Summerland is not the only Icelandic picture that I have seen – but I must admit that I have not seen many, and certainly not all of the recent ‘landmark’ Icelandic movies that have come out since 2000.
(Think 101 Reykjavík (Baltasar Kormákur, Iceland/Denmark/France/Norway/Germany, 2000), Nói albínói/Noi the Albino (Dagur Kári, Iceland/Germany/UK/Denmark, 2003), and Beowulf & Grendel (Sturla Gunnarsson, Canada/UK/Iceland/USA/Australia, 2005) and you have more or less my complete knowledge of Icelandic cinema.)
The film is a comedy – perhaps in the vein of Aki Kaurismäki, if to revert to comparisons with Finns is not too condescending or ‘obvious’ a step to take – about a family who live in Kópavogur, about which I know nothing, but who try to run a local tourism business. This they do by stealing visitors from the ‘official’ tour of the vicinity and taking them to their ghost house, where pater familias Óskar (Kjartan Guðjónsson) tries to scare visitors. Mother Lára (Ólafía Hrönn Jónsdóttir) is also in the ghost business – but as a (seemingly) genuine medium, who talks to the dead, or those who live in the titular Summerland, as a result of the energy that is channeled through the local elf stones, in which live Iceland’s long lost but historical elven ancestors.
However, because the family home is threatened with repossession as a result of debts, Óskar sells the elf stone in the family garden to a German art dealer (Wolfgang Müller) – and even though he makes a tidy 50,000 euro from the sale, everything proceeds to go wrong from here: Lára falls into a coma, their daughter starts a relationship with a local anti-spiritual campaigner, their son loses his best friend (because, or so the son thinks, the best friend is or was an elf), and the town decides that it is going to sell off other elf stones in order to save the local economy.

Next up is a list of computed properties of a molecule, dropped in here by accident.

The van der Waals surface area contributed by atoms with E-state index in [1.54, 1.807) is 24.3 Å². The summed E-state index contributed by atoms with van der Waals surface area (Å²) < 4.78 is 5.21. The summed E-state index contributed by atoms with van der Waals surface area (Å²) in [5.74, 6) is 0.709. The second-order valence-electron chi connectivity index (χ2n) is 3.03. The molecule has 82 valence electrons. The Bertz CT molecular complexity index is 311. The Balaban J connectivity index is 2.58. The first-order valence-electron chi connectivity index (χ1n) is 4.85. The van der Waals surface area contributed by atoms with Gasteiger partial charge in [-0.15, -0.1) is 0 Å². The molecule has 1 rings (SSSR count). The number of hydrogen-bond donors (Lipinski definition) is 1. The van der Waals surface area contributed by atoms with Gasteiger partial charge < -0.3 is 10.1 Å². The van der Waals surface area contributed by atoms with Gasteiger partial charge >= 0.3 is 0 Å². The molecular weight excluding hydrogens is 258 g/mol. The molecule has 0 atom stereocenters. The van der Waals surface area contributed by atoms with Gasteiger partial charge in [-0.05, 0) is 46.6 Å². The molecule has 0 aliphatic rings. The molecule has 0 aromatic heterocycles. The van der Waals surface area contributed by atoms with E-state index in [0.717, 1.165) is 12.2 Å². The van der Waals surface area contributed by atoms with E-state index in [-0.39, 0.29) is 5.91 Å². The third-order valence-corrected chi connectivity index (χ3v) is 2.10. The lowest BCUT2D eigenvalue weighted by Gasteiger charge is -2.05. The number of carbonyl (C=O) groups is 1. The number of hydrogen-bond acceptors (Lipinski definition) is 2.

However, Óskar sees the error of his ways and although he does not get back the money for the elf stone that he sold from his garden, he does stop the town’s larger elf stones from being sold by placing himself between the digger that will extract them and the stones themselves. Hailed as a martyr, a sense of community is restored and the town itself becomes something of a tourist destination, Óskar’s ghost house in particular, meaning that, in theory, everything is well in the world.
There are two differences between this film and the others mentioned above – or at least there are two differences that I want here to discuss. Firstly, this is the first film that I have seen since Iceland went bust in 2008. And secondly, this is the first Icelandic film that I have seen that is not an international co-production.
The reason for mentioning the first is hopefully self-evident: this is a film that deals with Iceland selling off its traditional assets as a result of being too international-minded in the pursuit of both profit and, perhaps more tellingly, ‘survival.’ In an Iceland that denies its history, signalled here by a belief in the spirit world – the land in the past where it always was summer and Icelanders were happy – and by the fact that both Óskar and the town in general want to sell the elf stones, the message of the film seems strongly to be: hold on to what is truly Icelandic, because it is only in this way that we will be able happily or in a satisfactory manner to ‘compete’ internationally. In fact, it is by embracing its past that Iceland emerges as a viable tourist destination – and not by becoming a bland destination that has the same things as everywhere else (Kópavogur is home to Iceland’s largest shopping mall, not that it features in Summerland).
Secondly, the fact that this is not a co-production suggests more or less a similar thing, but on a filmic level. Rather than trying to make a Europudding featuring (with all due respect) famous stars like Victoria Abril (Reykjavik 101) or Gerard Butler (Beowulf & Grendel), Summerland is a ‘uniquely’ Icelandic film – and perhaps it benefits all the more from being so. For it is potentially a downside of the international co-production that it becomes obsessed with markets: who does it please from where, how can it make money in various territories, et cetera. Instead, Summerland arguably just does what it wants to, and in the course of this it sticks (proverbially speaking if not literally) two fingers up at the rest of Europe, here signified through the presence of the (problematically) gay German art collector (and his lover).
Given that Summerland is a comedy (albeit one that is – and I hate this term when applied to comedy – ‘bittersweet’), and given that – or so the cliché goes – comedy does not travel, then Summerland is a ‘risk.’ But then again, if the packed house at the cool Husets Biograf is anything to go by, comedy does travel (we could mythologise this about some sort of interest in ‘Scandinavian’ cinema), and, indeed, the more ‘Icelandic’ the film is, the better it fares. For what – paradoxically – sells better (than comedy) is a sense of making a film that one cares about as opposed to making a film that is intended to satisfy certain so-called needs in certain markets.